A Simple Guide to Nature Photography for Beginners

Contrary to popular belief, anyone can hone their photography skills. You also don’t need the most expensive and state-of-the-art gear and software; even your new smartphone can be enough to take some of the most stunning photos of nature. If you love hiking and national parks and want to take better photos during your excursions, here are some key tips to help you get started on your nature photography journey.

Nature Photography

Make some plans

If you’ve been hiking or climbing mountains for a while, you must know how big of a part planning plays to ensure that your excursion is a success. The same rule applies to going on a hike for the sole purpose of taking pictures; you need to have a detailed plan and strategy in place so that you don’t get sidetracked, to ensure that you always have good lighting and weather on your side and that you’re comfortable enough in what you’re wearing. Here are some things you need to plan for before you hop on your car on the way to the nearest national park:

  • Identify the sunrise and sunset times on the day you’re planning your photo walk. Known in photography circles as the golden hour, sunrise and sunset is the time of day when the sun is at its lowest, which gives off a golden look and vibe. This type of lighting will make your photos look even more magical.
  • Check the weather and temperature so that you know exactly what kind of clothes you need to wear. If you’re not going to be part of the shoot and if you’re simply just taking photos of nature, then your comfort and function should precede style. If you’re going somewhere a bit more chilly, don’t forget to bring a windbreaker. Consider investing in some lacrosse hunting boots to help ensure that you remain comfortable throughout the shoot, no matter the state of the ground—whether it’s dry, wet, or muddy. These boots will also provide sure footing for when you’re on uneven ground.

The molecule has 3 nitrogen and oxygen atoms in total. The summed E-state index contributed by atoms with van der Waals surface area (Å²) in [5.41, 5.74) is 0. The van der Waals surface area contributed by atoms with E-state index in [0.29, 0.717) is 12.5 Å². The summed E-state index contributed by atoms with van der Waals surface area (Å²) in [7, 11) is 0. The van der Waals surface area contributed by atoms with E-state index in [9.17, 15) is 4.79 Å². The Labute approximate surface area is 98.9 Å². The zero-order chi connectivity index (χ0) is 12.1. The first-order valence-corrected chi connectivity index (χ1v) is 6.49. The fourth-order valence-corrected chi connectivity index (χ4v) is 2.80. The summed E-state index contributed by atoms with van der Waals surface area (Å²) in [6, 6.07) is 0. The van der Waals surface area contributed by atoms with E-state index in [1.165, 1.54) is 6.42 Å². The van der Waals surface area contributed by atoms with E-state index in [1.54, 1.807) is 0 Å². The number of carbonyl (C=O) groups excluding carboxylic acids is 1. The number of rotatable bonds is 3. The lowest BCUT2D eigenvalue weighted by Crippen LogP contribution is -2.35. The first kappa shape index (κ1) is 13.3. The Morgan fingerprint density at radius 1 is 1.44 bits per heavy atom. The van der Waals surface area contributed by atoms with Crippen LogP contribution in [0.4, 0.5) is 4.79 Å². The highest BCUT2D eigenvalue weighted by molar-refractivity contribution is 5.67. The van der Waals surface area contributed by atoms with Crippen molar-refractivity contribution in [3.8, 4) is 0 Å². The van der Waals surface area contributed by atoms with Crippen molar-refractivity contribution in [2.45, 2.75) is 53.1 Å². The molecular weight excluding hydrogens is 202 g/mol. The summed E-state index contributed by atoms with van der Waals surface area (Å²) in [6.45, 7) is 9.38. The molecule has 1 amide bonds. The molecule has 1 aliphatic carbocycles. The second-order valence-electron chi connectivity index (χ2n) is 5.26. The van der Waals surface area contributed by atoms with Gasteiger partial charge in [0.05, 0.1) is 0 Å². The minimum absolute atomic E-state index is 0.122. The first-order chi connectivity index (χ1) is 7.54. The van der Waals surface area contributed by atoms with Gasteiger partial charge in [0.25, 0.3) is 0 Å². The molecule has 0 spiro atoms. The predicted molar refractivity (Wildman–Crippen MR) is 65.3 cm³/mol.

• Bring the right equipment for the type of photos you want to take. If you want to do a blurred effect, you might want to bring a tripod. If you don’t have one at this point in your photography journey, you can settle for a tree branch or a rock. Anything can be a stabilizer if you’re resourceful.

Having a plan for your nature photo walk will help you be more productive when you’re finally in the park or the forest. Have a general idea for what you want to achieve days and even weeks in advance so that you’re not grappling in the dark on the day of your trip.

Understand your camera’s settings

No matter what camera you’re planning to use—whether it’s your phone, a DSLR, or a film camera—you need to know all of its features, like the back of your hand. Tinker with your camera before going out, and practice taking photos of your plants, pets, and other people in your house before your excursion. Watch some tutorials on your specific camera, and don’t hesitate to learn from the best.

Follow basic photography rules

Here are some beginner photography rules you need to know before you start shooting:

  • Follow the rule of thirds. It’s simply the principle of cutting the image into nine sections, which are divided by two equal horizontal and vertical lines. The rule of thumb is that wherever the intersections are is where the eye usually falls. Place your subject on said lines to come up with a more interesting and dynamic image.
  • Use proper framing. It will help you come up with a composition that makes sense since it will help you isolate your subject and direct your viewer to it. Proper framing will also help you eliminate unwanted items, provide depth to your image, and create context. Tree trunks and tree branches can be wonderful frames in nature photography.

Keep a safe distance when photographing animals

A stunning photo of wildlife is not losing a limb, or your life, over. When taking photos of a wild animal, make sure to follow the tour guide’s rules and that you practice the necessary safety precautions. Keep a safe distance, let the animals get accustomed to you first, and take as much time as you need. Don’t treat the wildlife like they are people.

Being around nature is good for your health, and taking photos of the most breathtaking landscapes will help you memorialize the experience. Practice hard, don’t give up, and you will improve in no time.

Jessica J. Underwood
Subtly charming explorer. Pop culture practitioner. Creator. Web guru. Food advocate. Typical travel maven. Zombie fanatic. Problem solver. Was quite successful at developing wooden tops in the aftermarket. A real dynamo when it comes to exporting glucose in Bethesda, MD. Had moderate success managing action figures in New York, NY. Set new standards for selling crayon art in Salisbury, MD. In 2009 I was getting my feet wet with sock monkeys for the underprivileged. Spoke at an international conference about merchandising toy elephants in Nigeria.